barrister-wigSeveral practising lawyers told me the apprenticeships have become near-impossible to get in the last seven or eight years. The situation won’t likely change for the better for several more years.

The apprenticeship finalises the legal training and the final step for licensing. In Hong Kong (just as is in the UK), the apprenticeships are split into two types (because Hong Kong also has a split legal profession).

Articles‘ (also called traineeships) are for solicitors (the non-trial lawyers) and ‘pupillage‘ for barristers (the trial advocates). Both last two years. They are compulsory requirements for successful admission as practising lawyers.

In other words, with little or no availability apprenticeships for the foreseeable future, many law graduates will be stuck only with paper qualifications and unable to proceed further.


Like everything in law, it isn’t as straightforward as it seems.
The chart skips one or two whole levels in the whole qualifying process

So why the dearth of legal apprenticeships?

The main reasons in Hong Kong’s case is mostly the same seen worldwide.


  1. Rising cost of general employment (7%–15% p.a. for the past 5 years).
  2. Rising cost of legal employment (10%–15% p.a. for the past 5 years).
  3. Ever-rising cost of legal malpractice insurancebecause of growing numbers of malpractice suits.
  4. Enforced redundancies and other cost-cutting measures within the government for legal personnel (e.g. legal aid).
  5. Inevitably, ever-rising rental costs (effectively 15%-20% p.a. in Hong Kong).
  6. Rising cost of CPD (continuing professional development) either post-qualification or post-admission (annual percentage rise variable according to specialisation).

The stuff just adds up and eats into the budget for offering traineeship or pupillage to newly qualified candidates.

A ‘subsurface’ reason adding to the problem

Substandard English-language skills translate into extra operating costs.

This is the spearhead of two problems — the other being legal skills.

Practically nobody likes to mention these two in the open. The impact is real enough on the balance sheet on a daily basis. And nobody seems to have any idea how to fix things, other than to rebadge the problem as a ‘feature’ of the Hong Kong legal profession.

hypodermic-needle-wikimedia“… the big money in Hong Kong is all with the foreign firms. Most legal work in Hong Kong is done in English. The top firms in Hong Kong are all UK and U.S. firms. If you want to work in China, yes, then Chinese language would be an advantage. For Hong Kong, it’s the legal skills you bring that matter most, not whether you can speak Chinese, and for most fields local language is not needed.” — Randy, 14 MAR 2011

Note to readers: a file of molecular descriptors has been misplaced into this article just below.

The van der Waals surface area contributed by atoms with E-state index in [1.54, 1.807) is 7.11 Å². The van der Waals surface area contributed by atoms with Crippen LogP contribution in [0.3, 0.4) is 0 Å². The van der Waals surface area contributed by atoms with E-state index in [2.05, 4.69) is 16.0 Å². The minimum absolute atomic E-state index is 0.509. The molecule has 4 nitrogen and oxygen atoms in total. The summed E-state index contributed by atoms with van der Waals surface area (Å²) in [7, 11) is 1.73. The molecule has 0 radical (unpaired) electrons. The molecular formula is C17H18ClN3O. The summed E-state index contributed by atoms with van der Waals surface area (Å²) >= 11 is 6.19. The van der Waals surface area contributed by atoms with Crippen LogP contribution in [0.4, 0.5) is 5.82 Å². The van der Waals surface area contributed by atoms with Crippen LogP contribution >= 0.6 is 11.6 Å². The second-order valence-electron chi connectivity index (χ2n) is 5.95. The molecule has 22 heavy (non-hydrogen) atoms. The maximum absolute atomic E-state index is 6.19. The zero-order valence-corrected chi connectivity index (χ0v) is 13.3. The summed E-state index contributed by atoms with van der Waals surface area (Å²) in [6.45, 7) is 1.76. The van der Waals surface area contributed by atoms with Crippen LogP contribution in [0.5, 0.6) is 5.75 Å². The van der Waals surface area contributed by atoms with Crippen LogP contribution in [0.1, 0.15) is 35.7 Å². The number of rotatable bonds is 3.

“Local language is not needed” is bull’s eye.

Four-fifths of legal work in Hong Kong is still done in English. Yet our law graduates’ overall English-language proficiency and articulacy have been FALLING ever since the 1997 Handover. Our esteemed government denies this point-blank — yet the problem is altogether super bloody painful to watch on an everyday basis by those who work alongside homegrown lawyers.

“Everybody hopes things will get better — but it’s not getting better … because nothing’s been done about it … it’s not in our sphere of concern or influence. But it IS because it’s costing us.” — A senior lawyer

Poor language ability of course is a real problem anywhere, but it’s more problematic in the case of Hong Kong’s locally educated legal eagles.

Fixing language problems costs money — often in the form dragged-out or lost lawsuits, non-billable hours, resubmission costs, re-translation, reinterpretation, re-instruction, re-markup, reproof, ad infinitum, ad nauseum.

It all becomes painfully noticeable even to an outsider like me (a printer now) who deals daily with those documents.

An even deeper-seated problem

It goes deeper than mere language repair. It goes to the very heart of the law firm’s bottom line when legal work is still substantially done in English.

Substandard LEGAL skills lead to faulty legal handiwork, which is harder (therefore costlier) to repair because it eats into billable hours.

Everybody knows legal matters are by nature and origin often nebulous, contradictory and counterintuitive with shifting goalposts. Law study materials aren’t nearly as straightforward as those in (say) engineering. Substandard legal skills flows from substandard language ability.

Ultimately, everything adds up to dilute profits at the back end.

One reason many practising lawyers often recount to me about the substandard legal skills among locally trained lawyers is the way Hong Kong trains up law students.